“Bailout Bill” Places Strict Limits on Executive Pay of Participating Financial Institutions

October 13, 2008

The Emergency Economic Stabilization Act of 2008 (the “Act”), which establishes the Troubled Assets Relief Program (“TARP”), imposes strict new limits on executive compensation, including limits on incentive and severance pay, on certain financial institutions that participate in TARP.

Requirements of the Act

If the Treasury Secretary (the “Secretary”) (i) purchases troubled assets directly from a financial institution subject to the Act, and (ii) the Secretary receives a "meaningful equity or debt position" in the financial institution, the institution must meet "appropriate standards" for executive compensation for "senior executive officers," based on the following criteria:

  • Exclusion of incentives to take "unnecessary and excessive risks that threaten the value of the financial institution" during the period the Secretary holds an equity or debt position in the financial institution;

  • Recovery by the financial institution of any bonus or incentive compensation paid based on statements of earnings, gains, or other criteria that are later proven to be materially inaccurate;

  • Prohibition on payment of any golden parachute payment during the period the Secretary holds an equity or debt position in the financial institution.

If the Secretary purchases troubled assets of a financial institution through an auction purchase and that purchase, combined with all other purchases (either at auction or directly from a financial institution), exceed an aggregate amount of $300,000,000, such financial institution shall be prohibited from entering into any new employment contract with a senior executive officer that provides a golden parachute payment in the event of an involuntary termination, bankruptcy filing, insolvency, or receivership. In addition, under substantially similar criteria as described in the prior sentence, there is a cap of $500,000 for any applicable year on the tax deduction available to the financial institution for compensation payable to each "covered executive" for services performed during that year and any "deferred deduction compensation" (essentially, deferred compensation) payable that year, and an overall tax deduction limit of $500,000 on all such deferred deduction compensation. Finally, any severance payments to a "covered executive" made upon an involuntary termination, or in connection with a bankruptcy, liquidation, or receivership of the financial institution shall be subject to a potential lost tax deduction and imposition of the 20% golden parachute excise tax on the executive, regardless of whether a change in control has occurred.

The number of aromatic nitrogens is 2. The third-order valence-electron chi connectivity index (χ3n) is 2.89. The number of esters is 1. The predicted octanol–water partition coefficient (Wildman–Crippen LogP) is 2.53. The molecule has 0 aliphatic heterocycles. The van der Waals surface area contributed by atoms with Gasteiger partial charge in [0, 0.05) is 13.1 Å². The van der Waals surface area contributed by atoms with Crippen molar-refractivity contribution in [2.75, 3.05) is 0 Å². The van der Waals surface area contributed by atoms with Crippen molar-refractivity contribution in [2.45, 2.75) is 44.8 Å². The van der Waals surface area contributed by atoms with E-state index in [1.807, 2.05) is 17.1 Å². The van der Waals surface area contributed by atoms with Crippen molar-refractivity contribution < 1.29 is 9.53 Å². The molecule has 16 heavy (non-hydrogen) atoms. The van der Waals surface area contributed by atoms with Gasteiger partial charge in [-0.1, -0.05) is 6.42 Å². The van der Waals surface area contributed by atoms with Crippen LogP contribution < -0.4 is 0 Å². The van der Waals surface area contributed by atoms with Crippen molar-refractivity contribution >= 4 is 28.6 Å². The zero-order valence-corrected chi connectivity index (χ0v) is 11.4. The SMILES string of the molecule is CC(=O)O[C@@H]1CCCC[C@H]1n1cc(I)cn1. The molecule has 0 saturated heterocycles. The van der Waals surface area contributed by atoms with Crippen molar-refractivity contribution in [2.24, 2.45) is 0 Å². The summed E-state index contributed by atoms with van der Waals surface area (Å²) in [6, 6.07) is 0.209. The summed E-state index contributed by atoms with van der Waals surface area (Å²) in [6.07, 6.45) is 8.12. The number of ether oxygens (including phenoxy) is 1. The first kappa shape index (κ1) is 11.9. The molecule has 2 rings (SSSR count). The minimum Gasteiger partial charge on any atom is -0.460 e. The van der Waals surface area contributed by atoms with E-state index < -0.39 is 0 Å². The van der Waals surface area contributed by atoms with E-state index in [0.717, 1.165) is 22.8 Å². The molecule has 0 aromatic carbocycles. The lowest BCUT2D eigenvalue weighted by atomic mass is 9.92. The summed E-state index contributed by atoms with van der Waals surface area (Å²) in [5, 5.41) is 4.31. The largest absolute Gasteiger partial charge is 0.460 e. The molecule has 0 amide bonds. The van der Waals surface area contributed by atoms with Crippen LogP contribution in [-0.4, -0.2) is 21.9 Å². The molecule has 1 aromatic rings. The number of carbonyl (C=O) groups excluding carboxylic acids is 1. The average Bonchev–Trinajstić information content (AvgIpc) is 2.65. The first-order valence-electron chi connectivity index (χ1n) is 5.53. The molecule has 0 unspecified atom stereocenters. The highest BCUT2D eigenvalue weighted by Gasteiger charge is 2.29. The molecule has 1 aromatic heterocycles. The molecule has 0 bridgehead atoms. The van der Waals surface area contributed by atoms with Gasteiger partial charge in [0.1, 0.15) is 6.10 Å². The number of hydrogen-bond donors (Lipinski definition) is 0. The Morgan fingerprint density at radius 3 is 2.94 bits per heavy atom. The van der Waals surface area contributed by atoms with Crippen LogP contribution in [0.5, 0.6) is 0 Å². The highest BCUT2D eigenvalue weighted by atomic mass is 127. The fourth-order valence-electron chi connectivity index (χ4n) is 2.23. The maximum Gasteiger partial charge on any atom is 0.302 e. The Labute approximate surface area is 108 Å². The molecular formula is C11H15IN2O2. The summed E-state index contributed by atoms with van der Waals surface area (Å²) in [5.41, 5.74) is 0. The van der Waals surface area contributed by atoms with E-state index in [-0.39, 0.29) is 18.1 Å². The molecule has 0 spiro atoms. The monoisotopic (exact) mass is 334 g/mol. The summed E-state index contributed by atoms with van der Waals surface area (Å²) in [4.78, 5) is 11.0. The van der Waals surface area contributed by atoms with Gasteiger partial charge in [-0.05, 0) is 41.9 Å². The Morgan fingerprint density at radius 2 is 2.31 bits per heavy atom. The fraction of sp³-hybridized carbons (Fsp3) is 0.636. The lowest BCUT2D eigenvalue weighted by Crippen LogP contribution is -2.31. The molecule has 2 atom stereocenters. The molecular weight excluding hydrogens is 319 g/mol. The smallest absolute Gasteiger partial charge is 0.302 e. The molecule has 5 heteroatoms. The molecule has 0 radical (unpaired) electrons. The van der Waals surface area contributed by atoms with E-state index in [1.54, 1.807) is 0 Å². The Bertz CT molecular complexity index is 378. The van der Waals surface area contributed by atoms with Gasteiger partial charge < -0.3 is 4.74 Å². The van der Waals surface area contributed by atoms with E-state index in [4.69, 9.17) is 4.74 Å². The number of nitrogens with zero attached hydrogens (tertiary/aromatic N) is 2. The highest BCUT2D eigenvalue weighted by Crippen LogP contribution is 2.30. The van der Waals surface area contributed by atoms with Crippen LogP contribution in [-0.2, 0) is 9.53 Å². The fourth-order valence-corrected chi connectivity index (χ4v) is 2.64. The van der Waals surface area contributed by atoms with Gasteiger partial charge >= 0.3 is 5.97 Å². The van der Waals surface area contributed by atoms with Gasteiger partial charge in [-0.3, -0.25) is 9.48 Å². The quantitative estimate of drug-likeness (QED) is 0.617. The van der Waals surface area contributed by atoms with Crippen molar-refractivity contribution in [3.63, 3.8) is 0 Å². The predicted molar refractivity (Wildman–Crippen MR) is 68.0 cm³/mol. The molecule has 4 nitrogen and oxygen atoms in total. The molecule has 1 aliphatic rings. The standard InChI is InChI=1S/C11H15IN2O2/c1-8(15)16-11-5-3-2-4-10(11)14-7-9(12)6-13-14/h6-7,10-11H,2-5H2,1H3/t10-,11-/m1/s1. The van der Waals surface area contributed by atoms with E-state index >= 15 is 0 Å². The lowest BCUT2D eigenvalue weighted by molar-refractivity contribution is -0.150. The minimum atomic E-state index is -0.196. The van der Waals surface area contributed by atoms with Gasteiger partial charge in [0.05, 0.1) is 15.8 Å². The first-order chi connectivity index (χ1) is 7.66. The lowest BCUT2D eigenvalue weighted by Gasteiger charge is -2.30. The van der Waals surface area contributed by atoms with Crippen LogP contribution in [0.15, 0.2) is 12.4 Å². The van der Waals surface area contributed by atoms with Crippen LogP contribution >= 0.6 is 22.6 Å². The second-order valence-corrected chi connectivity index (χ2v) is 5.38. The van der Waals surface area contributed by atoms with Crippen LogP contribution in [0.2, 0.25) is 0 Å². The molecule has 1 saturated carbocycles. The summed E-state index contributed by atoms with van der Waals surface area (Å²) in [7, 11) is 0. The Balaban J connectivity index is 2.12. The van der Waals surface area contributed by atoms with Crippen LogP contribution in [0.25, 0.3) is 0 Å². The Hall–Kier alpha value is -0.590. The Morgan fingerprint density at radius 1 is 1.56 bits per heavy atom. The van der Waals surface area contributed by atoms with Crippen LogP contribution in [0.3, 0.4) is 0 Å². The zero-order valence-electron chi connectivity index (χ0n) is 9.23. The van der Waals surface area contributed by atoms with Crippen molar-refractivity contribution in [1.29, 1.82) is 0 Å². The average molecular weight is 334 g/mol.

A "senior executive officer" or "covered executive" is defined generally as one of the top 5 highly paid executives, whether in a public or non-public company.

Effective Date

There is no transitional relief provided under the Act. The financial institutions participating in TARP are generally subject to the restrictions on executive compensation immediately. These restrictions shall remain in effect for all financial institutions participating in TARP until December 31, 2009 (or if TARP is extended, until October 3, 2010), or, if later, until the date the Secretary no longer holds an equity or debt position in the financial institution.

Additional Guidance

The Act provides that the Secretary will issue additional guidance within two months from the date of enactment of the Act. Until then, financial institutions that intend to participate in TARP should begin reviewing their executive compensation plans and agreements to determine whether amendments will be necessary to comply with the requirements of the Act.

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